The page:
HC Deb 09 June 1981 vol 6 cc250-1
3. Mr. Marks

asked the Secretary of State for Social Services what was the actual cost of drugs dispensed in England during the two-year period 1978 to 1980.

The Secretary of State for Social Services (Mr. Patrick Jenkin)

£564 million in 1978–79 and £643 million in 1979–80. This does not include hospital dispensing.

Mr. Marks

Is not that a large increase when the number of prescriptions has been reduced? Is the right hon. Gentleman satisfied that there has been no unnecessary inflation of drug prices? Will he perhaps restrict the increases in future to 6 per cent., just as he is restricting the pay rises of the health workers?

Mr. Jenkin

The prescription pricing scheme aims to maintain strict control over the level of prices and profitability of drugs supplied to the NHS. Of course, we keep the scheme under regular review, but at present, apart from minor changes, we are operating the scheme exactly as it has been operated over recent years. If the hon. Member has any suggestions for improving it I shall be happy to listen to them.

Mrs. Knight

What steps has my right hon. Friend taken to ensure that expensive drugs are not wasted in NHS hospitals? Can he give the amount spent on drugs by hospitals?

Mr. Jenkin

I cannot answer the latter part of the question without notice. My hon. Friend is right in saying that it is of the utmost importance that pharmacists and doctors in hospitals should prescribe economically. Of course, the hospital drugs service is subject to the overall cash limit disciplines that apply to health authorities. There is, therefore, a built-in constraint that does not apply to the family practitioner services. I was also concerned —this was the pattern a short while ago —that because of the cash limit discipline out-patients were being asked to get drugs from their general practitioners rather than from the hospital pharmacy. Clearly that was just a method of evading the cash limit. We want to ensure that there is economical prescribing both in hospitals and in general practice.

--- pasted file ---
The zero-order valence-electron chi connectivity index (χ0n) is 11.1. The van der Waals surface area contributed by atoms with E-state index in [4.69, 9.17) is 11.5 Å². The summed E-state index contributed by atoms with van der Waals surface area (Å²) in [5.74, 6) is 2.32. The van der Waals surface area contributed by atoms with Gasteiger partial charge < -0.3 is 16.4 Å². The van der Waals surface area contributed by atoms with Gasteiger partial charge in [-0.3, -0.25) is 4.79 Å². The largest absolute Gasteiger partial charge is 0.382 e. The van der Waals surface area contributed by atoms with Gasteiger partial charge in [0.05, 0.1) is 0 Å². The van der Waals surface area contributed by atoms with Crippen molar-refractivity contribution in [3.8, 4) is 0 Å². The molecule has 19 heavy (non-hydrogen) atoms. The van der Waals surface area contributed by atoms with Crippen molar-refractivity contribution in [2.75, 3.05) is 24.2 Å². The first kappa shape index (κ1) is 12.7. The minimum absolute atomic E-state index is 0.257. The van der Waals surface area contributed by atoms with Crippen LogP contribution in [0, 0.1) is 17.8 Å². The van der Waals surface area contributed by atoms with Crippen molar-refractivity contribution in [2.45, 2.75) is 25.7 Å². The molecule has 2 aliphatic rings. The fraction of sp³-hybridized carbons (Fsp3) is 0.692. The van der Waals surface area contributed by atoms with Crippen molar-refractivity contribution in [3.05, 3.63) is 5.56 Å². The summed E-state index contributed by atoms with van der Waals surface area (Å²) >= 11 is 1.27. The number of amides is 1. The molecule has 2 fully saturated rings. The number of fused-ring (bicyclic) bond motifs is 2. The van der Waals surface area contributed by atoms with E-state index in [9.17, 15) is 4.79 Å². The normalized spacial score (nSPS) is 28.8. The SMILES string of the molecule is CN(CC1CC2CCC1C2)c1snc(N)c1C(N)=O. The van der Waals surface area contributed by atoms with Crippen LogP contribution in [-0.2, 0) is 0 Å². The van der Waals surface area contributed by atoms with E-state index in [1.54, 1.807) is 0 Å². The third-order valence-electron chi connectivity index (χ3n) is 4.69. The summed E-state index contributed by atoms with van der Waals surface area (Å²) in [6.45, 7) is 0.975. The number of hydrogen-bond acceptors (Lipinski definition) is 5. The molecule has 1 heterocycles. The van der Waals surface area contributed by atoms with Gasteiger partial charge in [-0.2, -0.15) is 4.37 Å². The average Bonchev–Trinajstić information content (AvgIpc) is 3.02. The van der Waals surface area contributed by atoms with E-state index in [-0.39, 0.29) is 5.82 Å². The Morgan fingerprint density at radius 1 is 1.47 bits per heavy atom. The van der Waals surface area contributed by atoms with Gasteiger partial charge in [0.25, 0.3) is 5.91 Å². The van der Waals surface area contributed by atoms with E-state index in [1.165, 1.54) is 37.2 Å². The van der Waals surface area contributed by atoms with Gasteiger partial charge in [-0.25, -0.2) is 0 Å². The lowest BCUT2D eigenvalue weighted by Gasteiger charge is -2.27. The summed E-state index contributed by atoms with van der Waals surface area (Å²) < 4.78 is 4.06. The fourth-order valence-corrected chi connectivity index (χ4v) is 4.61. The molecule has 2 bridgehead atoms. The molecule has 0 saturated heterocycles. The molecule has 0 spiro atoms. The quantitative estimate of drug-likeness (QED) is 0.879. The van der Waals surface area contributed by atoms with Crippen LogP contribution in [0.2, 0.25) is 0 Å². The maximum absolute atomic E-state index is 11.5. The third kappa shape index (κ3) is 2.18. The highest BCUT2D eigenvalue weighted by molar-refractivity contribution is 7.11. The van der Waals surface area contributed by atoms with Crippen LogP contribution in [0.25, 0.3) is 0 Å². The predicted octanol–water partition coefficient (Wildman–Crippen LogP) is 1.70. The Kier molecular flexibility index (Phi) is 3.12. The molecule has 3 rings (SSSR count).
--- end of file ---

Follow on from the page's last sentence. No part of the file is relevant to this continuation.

Mr. Pavitt

Why have the Government rejected the advice of the British Medical Association on the revised British National Formulary to get rid of the hundreds of worthless drugs that are currently being prescribed? Will he consider establishing something like the MacGregor committee on the efficacy of drugs to operate in addition to the committee on the safety of medicines?

Mr. Jenkin

We have for the first time obtained the agreement of the BMA to make up an informal working group with my Department to examine effective prescribing. That represents a marked step by the doctors towards recognising the importance not only of economy in prescribing but of making sure that appropriate drugs are prescribed for and taken by patients. I therefore set considerable store by the move and I shall be reviewing the work of the working group at around the end of the year. I hope that it will lead to the more effective prescribing which all parties want.

Mr. Terry Davis

If the cost of drugs has increased by about 12 per cent., how does the Secretary of State justify the far bigger increase in prescription charges?

Mr. Jenkin

We always made it clear that we should like those who used the services to bear a higher proportion of the cost. I prefer to do that rather than to cut the service. My predecessor chose to slash back capital investment in the Health Service while refusing even to budge on prescription charges. That was a gravely mistaken priority. I believe that by maintaining the level of capital investment and asking patients to pay a bit more in charges we have the priorities right.